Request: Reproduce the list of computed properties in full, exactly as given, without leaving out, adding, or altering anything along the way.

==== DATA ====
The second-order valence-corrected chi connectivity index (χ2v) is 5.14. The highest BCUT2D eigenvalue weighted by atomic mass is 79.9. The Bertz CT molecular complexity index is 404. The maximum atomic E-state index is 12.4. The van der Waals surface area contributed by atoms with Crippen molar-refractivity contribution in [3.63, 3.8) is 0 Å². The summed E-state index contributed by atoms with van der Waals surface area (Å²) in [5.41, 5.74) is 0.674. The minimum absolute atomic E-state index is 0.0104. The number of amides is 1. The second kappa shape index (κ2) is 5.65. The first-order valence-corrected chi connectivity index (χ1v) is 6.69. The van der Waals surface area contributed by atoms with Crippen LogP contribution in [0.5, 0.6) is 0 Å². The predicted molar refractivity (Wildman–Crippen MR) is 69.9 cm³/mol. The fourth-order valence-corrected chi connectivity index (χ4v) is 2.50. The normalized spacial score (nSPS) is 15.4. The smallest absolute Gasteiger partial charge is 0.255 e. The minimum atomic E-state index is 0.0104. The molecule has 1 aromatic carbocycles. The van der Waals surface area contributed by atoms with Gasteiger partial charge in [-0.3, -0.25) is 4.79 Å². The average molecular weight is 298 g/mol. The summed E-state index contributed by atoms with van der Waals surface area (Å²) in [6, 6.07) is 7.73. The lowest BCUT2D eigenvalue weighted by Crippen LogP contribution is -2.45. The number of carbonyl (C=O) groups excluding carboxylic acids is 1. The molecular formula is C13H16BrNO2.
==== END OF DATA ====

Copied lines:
The second-order valence-corrected chi connectivity index (χ2v) is 5.14. The highest BCUT2D eigenvalue weighted by atomic mass is 79.9. The Bertz CT molecular complexity index is 404. The maximum atomic E-state index is 12.4. The van der Waals surface area contributed by atoms with Crippen molar-refractivity contribution in [3.63, 3.8) is 0 Å². The summed E-state index contributed by atoms with van der Waals surface area (Å²) in [5.41, 5.74) is 0.674. The minimum absolute atomic E-state index is 0.0104. The number of amides is 1. The second kappa shape index (κ2) is 5.65. The first-order valence-corrected chi connectivity index (χ1v) is 6.69. The van der Waals surface area contributed by atoms with Crippen LogP contribution in [0.5, 0.6) is 0 Å². The predicted molar refractivity (Wildman–Crippen MR) is 69.9 cm³/mol. The fourth-order valence-corrected chi connectivity index (χ4v) is 2.50. The normalized spacial score (nSPS) is 15.4. The smallest absolute Gasteiger partial charge is 0.255 e. The minimum atomic E-state index is 0.0104. The molecule has 1 aromatic carbocycles. The van der Waals surface area contributed by atoms with Gasteiger partial charge in [-0.3, -0.25) is 4.79 Å². The average molecular weight is 298 g/mol. The summed E-state index contributed by atoms with van der Waals surface area (Å²) in [6, 6.07) is 7.73. The lowest BCUT2D eigenvalue weighted by Crippen LogP contribution is -2.45. The number of carbonyl (C=O) groups excluding carboxylic acids is 1. The molecular formula is C13H16BrNO2.